End Obama McCain Other Undecided
Oct. 3 51 39    
Oct. 2 50 40 2% 8%
Oct. 1 50 41 2% 7%
Sept. 30 48 41 3% 8%
Sept. 29 49 41 3% 7%
Sept. 28 49 42 2% 7%
Sept. 27 48 42 2% 8%
Sept. 26 47 42 2% 9%
Sept. 25 47 43 2% 8%

With Michigan abandoned and Pennsylvania appearing increasingly out of his reach, McCain's state-by-state strategy has to focus on just holding all the states Bush won in 2004. However, Iowa is probably a lost cause and New Mexico almost as bad. With the Kerry states plus Iowa and New Mexico, Obama reaches 264 electoral votes, not quite enough. If McCain can hold the others, he wins. However, Obama is making inroads in Florida, Ohio, Virginia, North Carolina, Colorado, and Nevada. He only needs one of them to win (if it is Nevada, the election will be decided in the House, where the Democrats will control a majority of the state delegations). McCain has no choice but to defend them all. Obama can choose which ones to go after the hardest. The Washington Post has a good analysis of Obama's choices.

The Economy is Scaring Children

A new poll of 500 teenagers released Friday has some scary findings. Almost 70% expect the economic crisis to have an immediate negative impact on their families. Some don't plan to have kids when they grow up because they don't think they will have a job. Others are worried that their babysitting money will vanish when their bank goes belly up. One offered to sell his iPod so the family could eat. While adults might think these fears are absurd, they are there and can have serious implications for the children's welfare--and possibly also on how the parents vote. Even if you have you have a Ph.D. in history, with a specialization in the business cycle from 1790 to 2000, if your son thinks he has no future, you are going to be very, very focused on which candidate is better equipped to fix the economy.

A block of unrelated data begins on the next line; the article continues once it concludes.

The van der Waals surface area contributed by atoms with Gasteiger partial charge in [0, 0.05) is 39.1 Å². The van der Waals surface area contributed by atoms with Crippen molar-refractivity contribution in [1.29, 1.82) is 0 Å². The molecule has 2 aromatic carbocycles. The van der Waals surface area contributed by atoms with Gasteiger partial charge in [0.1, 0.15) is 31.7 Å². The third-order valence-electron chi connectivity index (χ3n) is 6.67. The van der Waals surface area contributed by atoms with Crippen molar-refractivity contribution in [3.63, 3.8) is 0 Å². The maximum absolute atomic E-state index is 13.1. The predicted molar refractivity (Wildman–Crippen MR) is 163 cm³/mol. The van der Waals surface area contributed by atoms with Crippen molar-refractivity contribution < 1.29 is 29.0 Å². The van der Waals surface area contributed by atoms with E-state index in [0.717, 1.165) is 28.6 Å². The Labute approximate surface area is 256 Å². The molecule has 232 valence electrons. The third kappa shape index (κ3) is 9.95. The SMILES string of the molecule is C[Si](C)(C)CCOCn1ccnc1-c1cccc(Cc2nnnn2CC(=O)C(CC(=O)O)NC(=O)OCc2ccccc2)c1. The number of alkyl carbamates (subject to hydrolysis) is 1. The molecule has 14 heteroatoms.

Today's Polls

We have two presidential polls today. In Colorado, Mason-Dixon has it an exact tie at 44% each. Obama had been leading by a small amount up until now. In contrast, in Minnesota, Princeton Survey has Obama ahead by 18 points. That is hard to believe. These guys had Al Franken ahead of Norm Coleman in the Senate race by 9 points yesterday. Chances are they had far too many Democrats in their sample.

State Obama McCain Start End Pollster
Colorado 44% 44% Sep 29 Oct 01 Mason-Dixon
Minnesota 55% 37% Sep 30 Oct 02 Princeton Survey

We also have two Senate polls. In Colorado, Mark Udall (D) is leading Bob Schaffer (R) as he has been all year. Similarly, Jeanne Shaheen (D) has a solid lead over John Sununu (R) as she has all year.

State Democrat D-pct Republican R-pct Start End Pollster
Colorado Mark Udall 43% Bob Schaffer 38% Sep 30 Oct 01 Mason-Dixon
New Hampshire Jeanne Shaheen 49% John Sununu* 35% Sep 25 Sep 30 Saint Anselm Coll.

We also have two House polls. In both NJ-07 and OH-02 the Republicans are leading.

Cong. Distr. Democrat D-pct Republican R-pct Start End Pollster
NJ-07 Linda Stender 39% Leonard Lance 43% Sep 30 Oct 02 Monmouth U.
OH-02 Victoria Wulsin 39% Jean Schmidt* 46% Sep 30 Oct 01 Research 2000